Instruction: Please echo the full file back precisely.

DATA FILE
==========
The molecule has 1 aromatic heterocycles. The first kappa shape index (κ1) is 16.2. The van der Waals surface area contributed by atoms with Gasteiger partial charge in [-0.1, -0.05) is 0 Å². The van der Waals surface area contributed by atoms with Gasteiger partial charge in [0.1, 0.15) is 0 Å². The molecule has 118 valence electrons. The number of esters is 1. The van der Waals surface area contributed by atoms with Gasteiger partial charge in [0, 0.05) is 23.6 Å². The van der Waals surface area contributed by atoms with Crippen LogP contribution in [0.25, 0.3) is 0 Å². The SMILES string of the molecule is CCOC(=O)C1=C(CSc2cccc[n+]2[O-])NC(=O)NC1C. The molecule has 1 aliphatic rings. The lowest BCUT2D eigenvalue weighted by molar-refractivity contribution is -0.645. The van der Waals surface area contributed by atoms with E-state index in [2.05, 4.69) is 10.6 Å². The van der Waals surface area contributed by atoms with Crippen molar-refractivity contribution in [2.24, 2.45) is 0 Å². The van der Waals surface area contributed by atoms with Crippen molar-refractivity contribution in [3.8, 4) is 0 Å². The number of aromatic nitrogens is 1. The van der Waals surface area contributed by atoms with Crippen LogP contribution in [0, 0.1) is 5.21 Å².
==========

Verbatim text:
The molecule has 1 aromatic heterocycles. The first kappa shape index (κ1) is 16.2. The van der Waals surface area contributed by atoms with Gasteiger partial charge in [-0.1, -0.05) is 0 Å². The van der Waals surface area contributed by atoms with Gasteiger partial charge in [0.1, 0.15) is 0 Å². The molecule has 118 valence electrons. The number of esters is 1. The van der Waals surface area contributed by atoms with Gasteiger partial charge in [0, 0.05) is 23.6 Å². The van der Waals surface area contributed by atoms with Crippen LogP contribution in [0.25, 0.3) is 0 Å². The SMILES string of the molecule is CCOC(=O)C1=C(CSc2cccc[n+]2[O-])NC(=O)NC1C. The molecule has 1 aliphatic rings. The lowest BCUT2D eigenvalue weighted by molar-refractivity contribution is -0.645. The van der Waals surface area contributed by atoms with E-state index in [2.05, 4.69) is 10.6 Å². The van der Waals surface area contributed by atoms with Crippen molar-refractivity contribution in [2.24, 2.45) is 0 Å². The van der Waals surface area contributed by atoms with Crippen molar-refractivity contribution in [3.8, 4) is 0 Å². The number of aromatic nitrogens is 1. The van der Waals surface area contributed by atoms with Crippen LogP contribution in [0, 0.1) is 5.21 Å².